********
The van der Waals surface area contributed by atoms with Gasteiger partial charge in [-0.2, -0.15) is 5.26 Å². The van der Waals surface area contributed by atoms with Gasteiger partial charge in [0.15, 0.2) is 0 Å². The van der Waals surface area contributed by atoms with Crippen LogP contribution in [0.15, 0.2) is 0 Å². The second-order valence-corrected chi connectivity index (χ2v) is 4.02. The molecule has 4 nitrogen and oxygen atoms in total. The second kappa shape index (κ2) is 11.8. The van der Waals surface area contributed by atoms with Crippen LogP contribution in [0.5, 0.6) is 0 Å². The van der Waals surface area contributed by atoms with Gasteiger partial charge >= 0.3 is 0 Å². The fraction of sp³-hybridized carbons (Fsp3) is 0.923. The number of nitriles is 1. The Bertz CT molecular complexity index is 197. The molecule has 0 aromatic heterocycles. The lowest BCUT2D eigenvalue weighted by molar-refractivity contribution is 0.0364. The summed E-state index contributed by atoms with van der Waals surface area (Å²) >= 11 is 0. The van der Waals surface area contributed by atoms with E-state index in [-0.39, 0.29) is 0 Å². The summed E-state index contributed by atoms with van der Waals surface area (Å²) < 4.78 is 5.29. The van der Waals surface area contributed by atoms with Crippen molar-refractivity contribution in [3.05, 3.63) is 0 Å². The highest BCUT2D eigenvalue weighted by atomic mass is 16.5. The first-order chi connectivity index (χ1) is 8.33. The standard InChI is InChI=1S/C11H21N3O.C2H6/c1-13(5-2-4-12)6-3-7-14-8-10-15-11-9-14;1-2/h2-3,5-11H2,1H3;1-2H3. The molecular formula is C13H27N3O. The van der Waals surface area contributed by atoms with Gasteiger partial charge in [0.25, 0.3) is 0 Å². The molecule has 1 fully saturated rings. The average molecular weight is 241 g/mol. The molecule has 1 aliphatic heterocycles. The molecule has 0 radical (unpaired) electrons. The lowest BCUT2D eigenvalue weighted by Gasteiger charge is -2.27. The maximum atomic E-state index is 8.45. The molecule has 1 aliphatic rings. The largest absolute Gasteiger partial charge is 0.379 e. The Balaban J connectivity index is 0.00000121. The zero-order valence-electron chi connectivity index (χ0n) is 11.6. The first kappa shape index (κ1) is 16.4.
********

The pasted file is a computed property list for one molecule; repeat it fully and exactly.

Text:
The van der Waals surface area contributed by atoms with Gasteiger partial charge in [-0.2, -0.15) is 5.26 Å². The van der Waals surface area contributed by atoms with Gasteiger partial charge in [0.15, 0.2) is 0 Å². The van der Waals surface area contributed by atoms with Crippen LogP contribution in [0.15, 0.2) is 0 Å². The second-order valence-corrected chi connectivity index (χ2v) is 4.02. The molecule has 4 nitrogen and oxygen atoms in total. The second kappa shape index (κ2) is 11.8. The van der Waals surface area contributed by atoms with Crippen LogP contribution in [0.5, 0.6) is 0 Å². The van der Waals surface area contributed by atoms with Gasteiger partial charge >= 0.3 is 0 Å². The fraction of sp³-hybridized carbons (Fsp3) is 0.923. The number of nitriles is 1. The Bertz CT molecular complexity index is 197. The molecule has 0 aromatic heterocycles. The lowest BCUT2D eigenvalue weighted by molar-refractivity contribution is 0.0364. The summed E-state index contributed by atoms with van der Waals surface area (Å²) >= 11 is 0. The van der Waals surface area contributed by atoms with E-state index in [-0.39, 0.29) is 0 Å². The summed E-state index contributed by atoms with van der Waals surface area (Å²) < 4.78 is 5.29. The van der Waals surface area contributed by atoms with Crippen molar-refractivity contribution in [3.05, 3.63) is 0 Å². The highest BCUT2D eigenvalue weighted by atomic mass is 16.5. The first-order chi connectivity index (χ1) is 8.33. The standard InChI is InChI=1S/C11H21N3O.C2H6/c1-13(5-2-4-12)6-3-7-14-8-10-15-11-9-14;1-2/h2-3,5-11H2,1H3;1-2H3. The molecular formula is C13H27N3O. The van der Waals surface area contributed by atoms with Gasteiger partial charge in [0.25, 0.3) is 0 Å². The molecule has 1 fully saturated rings. The average molecular weight is 241 g/mol. The molecule has 1 aliphatic heterocycles. The molecule has 0 radical (unpaired) electrons. The lowest BCUT2D eigenvalue weighted by Gasteiger charge is -2.27. The maximum atomic E-state index is 8.45. The molecule has 1 aliphatic rings. The largest absolute Gasteiger partial charge is 0.379 e. The Balaban J connectivity index is 0.00000121. The zero-order valence-electron chi connectivity index (χ0n) is 11.6. The first kappa shape index (κ1) is 16.4.